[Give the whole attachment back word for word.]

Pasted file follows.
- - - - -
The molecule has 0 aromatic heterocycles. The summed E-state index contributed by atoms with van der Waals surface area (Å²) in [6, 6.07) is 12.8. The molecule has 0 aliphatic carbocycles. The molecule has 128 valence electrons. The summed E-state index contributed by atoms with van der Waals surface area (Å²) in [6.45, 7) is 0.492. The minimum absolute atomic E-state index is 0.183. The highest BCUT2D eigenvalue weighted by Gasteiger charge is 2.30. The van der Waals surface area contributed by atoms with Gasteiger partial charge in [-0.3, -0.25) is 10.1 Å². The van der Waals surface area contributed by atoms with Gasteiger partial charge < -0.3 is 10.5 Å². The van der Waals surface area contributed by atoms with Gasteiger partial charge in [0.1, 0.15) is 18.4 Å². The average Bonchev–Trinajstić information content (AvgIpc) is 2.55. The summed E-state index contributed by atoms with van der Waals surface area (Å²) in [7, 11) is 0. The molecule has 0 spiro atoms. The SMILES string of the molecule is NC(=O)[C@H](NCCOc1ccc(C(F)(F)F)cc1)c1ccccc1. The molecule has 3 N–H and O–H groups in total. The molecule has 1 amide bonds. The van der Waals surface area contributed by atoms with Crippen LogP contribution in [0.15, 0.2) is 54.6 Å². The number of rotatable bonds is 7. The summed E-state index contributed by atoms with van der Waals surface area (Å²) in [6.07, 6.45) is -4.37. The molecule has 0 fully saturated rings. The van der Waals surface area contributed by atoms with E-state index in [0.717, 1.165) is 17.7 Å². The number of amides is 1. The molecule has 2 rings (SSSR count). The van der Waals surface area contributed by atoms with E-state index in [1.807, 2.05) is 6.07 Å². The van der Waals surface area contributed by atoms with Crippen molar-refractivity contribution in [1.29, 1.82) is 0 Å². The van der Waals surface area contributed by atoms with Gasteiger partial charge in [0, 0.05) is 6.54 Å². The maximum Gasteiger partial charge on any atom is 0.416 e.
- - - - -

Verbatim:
The molecule has 0 aromatic heterocycles. The summed E-state index contributed by atoms with van der Waals surface area (Å²) in [6, 6.07) is 12.8. The molecule has 0 aliphatic carbocycles. The molecule has 128 valence electrons. The summed E-state index contributed by atoms with van der Waals surface area (Å²) in [6.45, 7) is 0.492. The minimum absolute atomic E-state index is 0.183. The highest BCUT2D eigenvalue weighted by Gasteiger charge is 2.30. The van der Waals surface area contributed by atoms with Gasteiger partial charge in [-0.3, -0.25) is 10.1 Å². The van der Waals surface area contributed by atoms with Gasteiger partial charge < -0.3 is 10.5 Å². The van der Waals surface area contributed by atoms with Gasteiger partial charge in [0.1, 0.15) is 18.4 Å². The average Bonchev–Trinajstić information content (AvgIpc) is 2.55. The summed E-state index contributed by atoms with van der Waals surface area (Å²) in [7, 11) is 0. The molecule has 0 spiro atoms. The SMILES string of the molecule is NC(=O)[C@H](NCCOc1ccc(C(F)(F)F)cc1)c1ccccc1. The molecule has 3 N–H and O–H groups in total. The molecule has 1 amide bonds. The van der Waals surface area contributed by atoms with Crippen LogP contribution in [0.15, 0.2) is 54.6 Å². The number of rotatable bonds is 7. The summed E-state index contributed by atoms with van der Waals surface area (Å²) in [6.07, 6.45) is -4.37. The molecule has 0 fully saturated rings. The van der Waals surface area contributed by atoms with E-state index in [0.717, 1.165) is 17.7 Å². The number of amides is 1. The molecule has 2 rings (SSSR count). The van der Waals surface area contributed by atoms with E-state index in [1.807, 2.05) is 6.07 Å². The van der Waals surface area contributed by atoms with Crippen molar-refractivity contribution in [1.29, 1.82) is 0 Å². The van der Waals surface area contributed by atoms with Gasteiger partial charge in [0, 0.05) is 6.54 Å². The maximum Gasteiger partial charge on any atom is 0.416 e.